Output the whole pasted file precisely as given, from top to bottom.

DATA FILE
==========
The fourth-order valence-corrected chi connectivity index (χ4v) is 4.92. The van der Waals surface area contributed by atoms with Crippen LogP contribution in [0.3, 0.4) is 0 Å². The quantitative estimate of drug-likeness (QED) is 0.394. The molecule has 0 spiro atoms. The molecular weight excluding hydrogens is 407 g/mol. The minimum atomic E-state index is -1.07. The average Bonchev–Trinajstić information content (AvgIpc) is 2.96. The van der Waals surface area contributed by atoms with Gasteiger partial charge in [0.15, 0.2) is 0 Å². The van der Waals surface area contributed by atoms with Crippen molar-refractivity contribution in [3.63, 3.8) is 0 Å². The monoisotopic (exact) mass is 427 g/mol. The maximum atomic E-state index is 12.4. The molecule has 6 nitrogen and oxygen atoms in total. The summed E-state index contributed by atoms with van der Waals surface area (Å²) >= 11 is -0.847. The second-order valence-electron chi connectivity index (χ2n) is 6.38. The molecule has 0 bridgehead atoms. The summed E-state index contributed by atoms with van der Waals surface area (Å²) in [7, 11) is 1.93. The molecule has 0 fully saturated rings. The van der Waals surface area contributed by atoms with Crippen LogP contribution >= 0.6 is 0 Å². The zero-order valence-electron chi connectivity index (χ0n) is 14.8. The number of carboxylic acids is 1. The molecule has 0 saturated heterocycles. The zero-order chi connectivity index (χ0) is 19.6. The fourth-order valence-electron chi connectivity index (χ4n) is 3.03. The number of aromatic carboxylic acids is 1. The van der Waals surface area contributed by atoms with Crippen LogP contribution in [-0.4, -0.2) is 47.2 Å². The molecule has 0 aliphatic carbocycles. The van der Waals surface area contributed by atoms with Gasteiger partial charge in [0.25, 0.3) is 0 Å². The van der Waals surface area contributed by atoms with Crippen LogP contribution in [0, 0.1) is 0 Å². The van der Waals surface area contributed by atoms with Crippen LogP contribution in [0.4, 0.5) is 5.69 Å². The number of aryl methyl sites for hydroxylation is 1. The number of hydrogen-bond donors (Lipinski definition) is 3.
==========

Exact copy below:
The fourth-order valence-corrected chi connectivity index (χ4v) is 4.92. The van der Waals surface area contributed by atoms with Crippen LogP contribution in [0.3, 0.4) is 0 Å². The quantitative estimate of drug-likeness (QED) is 0.394. The molecule has 0 spiro atoms. The molecular weight excluding hydrogens is 407 g/mol. The minimum atomic E-state index is -1.07. The average Bonchev–Trinajstić information content (AvgIpc) is 2.96. The van der Waals surface area contributed by atoms with Gasteiger partial charge in [0.15, 0.2) is 0 Å². The van der Waals surface area contributed by atoms with Crippen molar-refractivity contribution in [3.63, 3.8) is 0 Å². The monoisotopic (exact) mass is 427 g/mol. The maximum atomic E-state index is 12.4. The molecule has 6 nitrogen and oxygen atoms in total. The summed E-state index contributed by atoms with van der Waals surface area (Å²) >= 11 is -0.847. The second-order valence-electron chi connectivity index (χ2n) is 6.38. The molecule has 0 bridgehead atoms. The summed E-state index contributed by atoms with van der Waals surface area (Å²) in [7, 11) is 1.93. The molecule has 0 fully saturated rings. The van der Waals surface area contributed by atoms with Crippen LogP contribution >= 0.6 is 0 Å². The zero-order valence-electron chi connectivity index (χ0n) is 14.8. The number of carboxylic acids is 1. The molecule has 0 saturated heterocycles. The zero-order chi connectivity index (χ0) is 19.6. The fourth-order valence-electron chi connectivity index (χ4n) is 3.03. The number of aromatic carboxylic acids is 1. The van der Waals surface area contributed by atoms with Crippen LogP contribution in [-0.4, -0.2) is 47.2 Å². The molecule has 0 aliphatic carbocycles. The van der Waals surface area contributed by atoms with Gasteiger partial charge in [0.25, 0.3) is 0 Å². The van der Waals surface area contributed by atoms with Crippen LogP contribution in [0, 0.1) is 0 Å². The van der Waals surface area contributed by atoms with Crippen LogP contribution in [0.4, 0.5) is 5.69 Å². The number of aryl methyl sites for hydroxylation is 1. The number of hydrogen-bond donors (Lipinski definition) is 3.